She's wrong. Rock bottom is when she's forced into an exclusive rehab facility.

From there, the only way is up for Lexi and her fellow inmates, including the mysterious Brady.

As she faces her demons, Lexi realises love is the most powerful drug of all ...

It's a dirty business getting clean ...

Addiction and redemption, love and despair. Clean will have you hooked from the first page.


Clean is a brilliant YA read and a perfect example of how YA fiction can be used to tackle more mature ideas in a thoughtful way to make a real impact on its reader.

Clean does not hold back. It tackles a broad range of issues including drug addiction, gender identity, eating disorders, mental health …

The infinite lives of Maisie Day by Christopher Edge

How do you know you really exist?

It's Maisie's birthday and she can't wait to open her presents. She's hoping for the things she needs to build her own nuclear reactor. But she wakes to an empty house and outside the front door is nothing but a terrifying, all-consuming blackness. Trapped in an ever-shifting reality, Maisie knows that she will have to use the laws of the universe and the love of her family to survive. And even that might not be enough...

A mind-bending mystery for anyone who's ever asked questions. From the author of The Many Worlds of Albie Bright and The Jamie Drake Equation.

The infinite lives of Maisie Day was a really lovely read which I enjoyed.

What I liked about it was that it had a young female lead and was completely focused around science and coding. There's not enough fiction focused on science that is female led and I loved it for that. The story is exciting from the outset with lots of twists and turns including time ju…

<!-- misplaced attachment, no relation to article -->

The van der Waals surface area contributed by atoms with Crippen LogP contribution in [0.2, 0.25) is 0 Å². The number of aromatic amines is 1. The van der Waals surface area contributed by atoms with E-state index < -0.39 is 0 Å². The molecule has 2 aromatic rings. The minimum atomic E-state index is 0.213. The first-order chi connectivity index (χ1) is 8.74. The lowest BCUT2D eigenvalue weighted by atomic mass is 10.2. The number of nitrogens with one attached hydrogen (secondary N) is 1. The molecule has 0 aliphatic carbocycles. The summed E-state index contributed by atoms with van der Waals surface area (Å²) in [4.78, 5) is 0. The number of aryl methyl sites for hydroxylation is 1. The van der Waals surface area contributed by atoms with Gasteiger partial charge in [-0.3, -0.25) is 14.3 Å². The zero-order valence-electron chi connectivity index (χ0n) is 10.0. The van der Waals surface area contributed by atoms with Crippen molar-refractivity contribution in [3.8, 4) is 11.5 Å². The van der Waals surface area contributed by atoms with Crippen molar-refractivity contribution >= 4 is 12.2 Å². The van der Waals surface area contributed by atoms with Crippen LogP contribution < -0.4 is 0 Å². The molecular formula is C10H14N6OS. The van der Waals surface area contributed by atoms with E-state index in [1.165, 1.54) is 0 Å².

Can't wait to read

A another month, another pile of books I can't wait to get my hands on ....






The Breakfast Club meets One Day in Floored, a unique collaborative novel by seven bestselling and award-winning YA authors: Sara Barnard, Holly Bourne, Tanya Byrne, Non Pratt, Melinda Salisbury, Lisa Williamson and Eleanor Wood.

When they got in the lift, they were strangers (though didn't that guy used to be on TV?): Sasha, who is desperately trying to deliver a parcel; Hugo, who knows he's the best-looking guy in the lift and is eyeing up Velvet, who knows what that look means when you hear her name and it doesn't match the way she looks, or the way she talks; Dawson, who was on TV, but isn't as good-looking as he was a few years ago and is desperately hoping no one recognizes him; Kaitlyn, who's losing her sight but won't admit it, and who used to have a poster of Dawson on her bedroom wall, and Joe, who shouldn't be here at all, but who wants to be here the most…